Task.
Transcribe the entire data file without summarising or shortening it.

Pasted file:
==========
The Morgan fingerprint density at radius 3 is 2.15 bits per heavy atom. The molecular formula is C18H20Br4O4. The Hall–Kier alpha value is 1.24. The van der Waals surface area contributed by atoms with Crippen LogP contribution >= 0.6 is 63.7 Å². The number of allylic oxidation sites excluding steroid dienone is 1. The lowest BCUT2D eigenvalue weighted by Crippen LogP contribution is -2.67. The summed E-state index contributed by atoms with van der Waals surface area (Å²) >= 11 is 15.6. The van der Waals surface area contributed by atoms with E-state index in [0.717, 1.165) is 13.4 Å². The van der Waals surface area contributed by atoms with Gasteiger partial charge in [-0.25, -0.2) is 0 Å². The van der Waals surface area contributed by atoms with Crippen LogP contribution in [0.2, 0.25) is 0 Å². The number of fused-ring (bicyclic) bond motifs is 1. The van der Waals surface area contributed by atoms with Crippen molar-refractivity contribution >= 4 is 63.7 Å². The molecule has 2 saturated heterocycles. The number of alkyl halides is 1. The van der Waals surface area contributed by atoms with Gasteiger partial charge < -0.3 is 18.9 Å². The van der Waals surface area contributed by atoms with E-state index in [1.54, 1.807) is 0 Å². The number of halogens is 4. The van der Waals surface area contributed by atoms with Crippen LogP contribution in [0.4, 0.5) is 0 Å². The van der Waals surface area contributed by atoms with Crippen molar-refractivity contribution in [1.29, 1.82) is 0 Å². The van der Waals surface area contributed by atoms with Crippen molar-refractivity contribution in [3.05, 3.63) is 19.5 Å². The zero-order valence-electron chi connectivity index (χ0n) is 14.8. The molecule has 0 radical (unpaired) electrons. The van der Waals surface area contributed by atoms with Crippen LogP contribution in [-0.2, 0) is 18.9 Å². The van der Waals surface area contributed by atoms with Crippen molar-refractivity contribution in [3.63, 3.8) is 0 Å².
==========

The Morgan fingerprint density at radius 3 is 2.15 bits per heavy atom. The molecular formula is C18H20Br4O4. The Hall–Kier alpha value is 1.24. The van der Waals surface area contributed by atoms with Crippen LogP contribution >= 0.6 is 63.7 Å². The number of allylic oxidation sites excluding steroid dienone is 1. The lowest BCUT2D eigenvalue weighted by Crippen LogP contribution is -2.67. The summed E-state index contributed by atoms with van der Waals surface area (Å²) >= 11 is 15.6. The van der Waals surface area contributed by atoms with E-state index in [0.717, 1.165) is 13.4 Å². The van der Waals surface area contributed by atoms with Gasteiger partial charge in [-0.25, -0.2) is 0 Å². The van der Waals surface area contributed by atoms with Crippen LogP contribution in [0.2, 0.25) is 0 Å². The number of fused-ring (bicyclic) bond motifs is 1. The van der Waals surface area contributed by atoms with Crippen molar-refractivity contribution >= 4 is 63.7 Å². The molecule has 2 saturated heterocycles. The number of alkyl halides is 1. The van der Waals surface area contributed by atoms with Gasteiger partial charge < -0.3 is 18.9 Å². The van der Waals surface area contributed by atoms with E-state index in [1.54, 1.807) is 0 Å². The number of halogens is 4. The van der Waals surface area contributed by atoms with Crippen LogP contribution in [0.4, 0.5) is 0 Å². The van der Waals surface area contributed by atoms with Crippen molar-refractivity contribution in [1.29, 1.82) is 0 Å². The van der Waals surface area contributed by atoms with Crippen molar-refractivity contribution in [3.05, 3.63) is 19.5 Å². The zero-order valence-electron chi connectivity index (χ0n) is 14.8. The molecule has 0 radical (unpaired) electrons. The van der Waals surface area contributed by atoms with Crippen LogP contribution in [-0.2, 0) is 18.9 Å². The van der Waals surface area contributed by atoms with Crippen molar-refractivity contribution in [3.63, 3.8) is 0 Å².